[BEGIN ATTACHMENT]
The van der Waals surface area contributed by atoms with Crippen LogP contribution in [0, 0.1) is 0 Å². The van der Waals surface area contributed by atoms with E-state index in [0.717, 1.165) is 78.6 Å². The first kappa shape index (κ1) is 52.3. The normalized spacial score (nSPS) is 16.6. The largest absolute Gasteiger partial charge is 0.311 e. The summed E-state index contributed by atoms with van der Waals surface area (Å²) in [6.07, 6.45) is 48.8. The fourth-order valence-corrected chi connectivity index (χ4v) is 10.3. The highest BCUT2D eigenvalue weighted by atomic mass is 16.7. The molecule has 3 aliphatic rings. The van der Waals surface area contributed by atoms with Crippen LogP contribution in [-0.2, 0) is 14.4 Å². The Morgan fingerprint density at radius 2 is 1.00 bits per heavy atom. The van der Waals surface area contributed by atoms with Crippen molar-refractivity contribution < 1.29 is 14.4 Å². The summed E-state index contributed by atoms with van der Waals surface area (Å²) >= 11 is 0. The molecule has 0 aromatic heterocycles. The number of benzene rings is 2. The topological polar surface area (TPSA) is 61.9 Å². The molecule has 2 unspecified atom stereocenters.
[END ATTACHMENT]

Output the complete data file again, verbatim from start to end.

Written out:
The van der Waals surface area contributed by atoms with Crippen LogP contribution in [0, 0.1) is 0 Å². The van der Waals surface area contributed by atoms with E-state index in [0.717, 1.165) is 78.6 Å². The first kappa shape index (κ1) is 52.3. The normalized spacial score (nSPS) is 16.6. The largest absolute Gasteiger partial charge is 0.311 e. The summed E-state index contributed by atoms with van der Waals surface area (Å²) in [6.07, 6.45) is 48.8. The fourth-order valence-corrected chi connectivity index (χ4v) is 10.3. The highest BCUT2D eigenvalue weighted by atomic mass is 16.7. The molecule has 3 aliphatic rings. The van der Waals surface area contributed by atoms with Crippen LogP contribution in [-0.2, 0) is 14.4 Å². The Morgan fingerprint density at radius 2 is 1.00 bits per heavy atom. The van der Waals surface area contributed by atoms with Crippen molar-refractivity contribution < 1.29 is 14.4 Å². The summed E-state index contributed by atoms with van der Waals surface area (Å²) >= 11 is 0. The molecule has 0 aromatic heterocycles. The number of benzene rings is 2. The topological polar surface area (TPSA) is 61.9 Å². The molecule has 2 unspecified atom stereocenters.